What's the Difference Between a Finger Joint and a Box Joint?

Posted by David Pickard on

This is a topic that incites a little bit of controversy. Some woodworking enthusiasts consider these one in the same. Others would insist that they are different with each serving a separate purpose. Someone has taken the liberty of posting on Wikipedia that a finger joint is also known as a box joint. This quick post is a look at it from the angle of woodworkers that have determined finger joints and box joints to be two separate types of joints. I’m hoping some of you readers will chime in on this as well. Box joint and Finger joint

Finger Joints

Many woodworkers believe that finger joints are specifically used to join stock together to make longer sections. The fingers are most commonly tapered, but different unique designs can be used to achieve the same result. A finger joint adds more surface area for gluing and it adds a great deal of strength to the joint since each “finger” interlocks with an opposing finger. The key feature of this type of finger joint is that it is joining two pieces of straight stock. A finger joint is very commonly used to join different kinds of moldings. This type of joint is very often cut using a finger joint router bit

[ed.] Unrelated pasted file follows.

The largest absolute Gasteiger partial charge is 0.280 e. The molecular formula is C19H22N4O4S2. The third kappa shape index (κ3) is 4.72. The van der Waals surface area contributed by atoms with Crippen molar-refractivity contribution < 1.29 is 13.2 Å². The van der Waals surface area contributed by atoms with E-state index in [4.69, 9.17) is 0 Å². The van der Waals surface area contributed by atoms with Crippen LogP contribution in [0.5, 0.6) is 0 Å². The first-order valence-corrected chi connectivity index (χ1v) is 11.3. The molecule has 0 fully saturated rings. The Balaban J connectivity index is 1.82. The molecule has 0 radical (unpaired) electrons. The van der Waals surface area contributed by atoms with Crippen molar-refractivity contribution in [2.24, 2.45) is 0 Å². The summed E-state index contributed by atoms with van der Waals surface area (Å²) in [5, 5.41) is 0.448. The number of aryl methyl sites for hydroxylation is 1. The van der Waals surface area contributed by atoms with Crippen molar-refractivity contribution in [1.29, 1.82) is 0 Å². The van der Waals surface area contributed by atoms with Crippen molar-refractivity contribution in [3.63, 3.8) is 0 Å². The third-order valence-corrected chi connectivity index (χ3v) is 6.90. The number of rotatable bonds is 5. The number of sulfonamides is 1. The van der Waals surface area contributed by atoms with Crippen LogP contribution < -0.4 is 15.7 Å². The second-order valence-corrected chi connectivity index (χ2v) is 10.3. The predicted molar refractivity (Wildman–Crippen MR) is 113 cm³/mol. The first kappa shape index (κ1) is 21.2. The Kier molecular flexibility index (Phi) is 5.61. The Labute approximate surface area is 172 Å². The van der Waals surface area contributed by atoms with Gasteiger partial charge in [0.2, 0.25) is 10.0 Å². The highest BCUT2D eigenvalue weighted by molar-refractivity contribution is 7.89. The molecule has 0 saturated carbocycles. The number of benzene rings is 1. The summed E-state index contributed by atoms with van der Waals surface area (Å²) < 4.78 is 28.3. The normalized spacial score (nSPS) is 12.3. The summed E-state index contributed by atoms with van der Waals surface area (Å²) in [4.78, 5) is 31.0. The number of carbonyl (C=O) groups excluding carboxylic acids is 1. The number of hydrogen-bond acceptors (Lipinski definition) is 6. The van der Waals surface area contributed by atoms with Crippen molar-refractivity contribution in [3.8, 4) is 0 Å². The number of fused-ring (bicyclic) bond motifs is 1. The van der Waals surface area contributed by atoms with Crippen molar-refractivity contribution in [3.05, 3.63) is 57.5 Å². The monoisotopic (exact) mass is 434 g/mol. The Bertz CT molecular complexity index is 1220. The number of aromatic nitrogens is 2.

Box Joint

Box joints serve a much different purpose. A box joint is similar to a dovetail joint. The main difference is that the cuts are not tapered. They are most often square or rectangular. Like a dovetail joint, a box joint forms a 90 degree angle and joins the ends of two perpendicular pieces of wood to form a corner. Box joints are easily cut using a dado blade on a table saw.     As you can see from the images and descriptions, each of these joints certainly resembles fingers. However, the purpose and functionality of each joint is clearly different. What do you think? Still insisting they are one in the same? Comment below.


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